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A gneiss complex in the Grouse Creek Mountains, northwestern Utah, consists of 2.5-b.y.-old adamellite that was remobilized and intruded younger Precambrian and Paleozoic cover rocks 25 m.y. ago during an extended period of synkinematic metamorphism. One or more structural domes formed in the region during metamorphism. The remains of a middle Tertiary culmination in the central Grouse Creek Mountains is an asymmetrical welt of schistose Precambrian adamellite that protrudes into greatly attenuated autochthonous and allochthonous cover rocks. Fine- to medium-grained gneiss and schist of the upper 200 m of the welt, or dome, grade upward to retrograde phengite-quartz-albite schist that intruded the lowermost beds of upper Precambrian(?) quartzite. The age of the schistose Precambrian adamellite and its geographic continuity with less-metamorphosed Precambrian adamellite lying unconformably beneath the quartzite indicate that remobilization of the former was post-Precambrian. Simultaneously, cover rocks were thinned to one-fifth their original thickness by metamorphic flattening, extension, and low-angle faulting.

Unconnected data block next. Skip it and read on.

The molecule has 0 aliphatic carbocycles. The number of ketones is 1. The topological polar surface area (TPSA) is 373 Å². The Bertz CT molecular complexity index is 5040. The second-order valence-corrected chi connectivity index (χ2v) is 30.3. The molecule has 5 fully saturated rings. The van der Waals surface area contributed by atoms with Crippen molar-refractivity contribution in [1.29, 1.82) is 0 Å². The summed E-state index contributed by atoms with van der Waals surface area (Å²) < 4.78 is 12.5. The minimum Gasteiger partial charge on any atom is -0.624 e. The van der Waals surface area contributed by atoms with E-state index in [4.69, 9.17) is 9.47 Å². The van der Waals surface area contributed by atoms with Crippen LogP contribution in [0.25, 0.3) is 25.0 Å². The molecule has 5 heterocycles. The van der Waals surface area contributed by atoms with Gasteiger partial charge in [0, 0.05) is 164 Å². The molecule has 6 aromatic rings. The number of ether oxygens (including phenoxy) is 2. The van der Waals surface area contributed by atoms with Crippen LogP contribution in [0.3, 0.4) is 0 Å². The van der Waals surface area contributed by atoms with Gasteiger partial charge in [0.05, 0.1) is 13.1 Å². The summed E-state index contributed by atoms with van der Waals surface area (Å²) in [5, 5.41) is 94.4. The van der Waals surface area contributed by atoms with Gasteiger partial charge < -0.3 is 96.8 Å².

A 25-m.y.-old pluton underlies the area of remobilization. Its outer shell bears metamorphic folds related to a second deformation. These folds also predominate in a metasomatic aureole in the Precambrian adamellite surrounding the Tertiary pluton and in the upper, schistose part of the gneiss dome. Thus, development of the dome was closely related to the second deformation and to the intrusion 25 m.y. ago.

Late-metamorphic folds and low-angle faults chiefly affected allochthonous cover rocks, and postmetamorphic movements carried parts of these rocks over 1 l-m.y.-old sedimentary rocks in the adjoining basin. Isotopic data on autochthonous rocks suggest that metamorphic temperatures persisted into Miocene time and provided the potential for continuing uplift and basinward shedding of sheets which ended after 11 m.y. ago.

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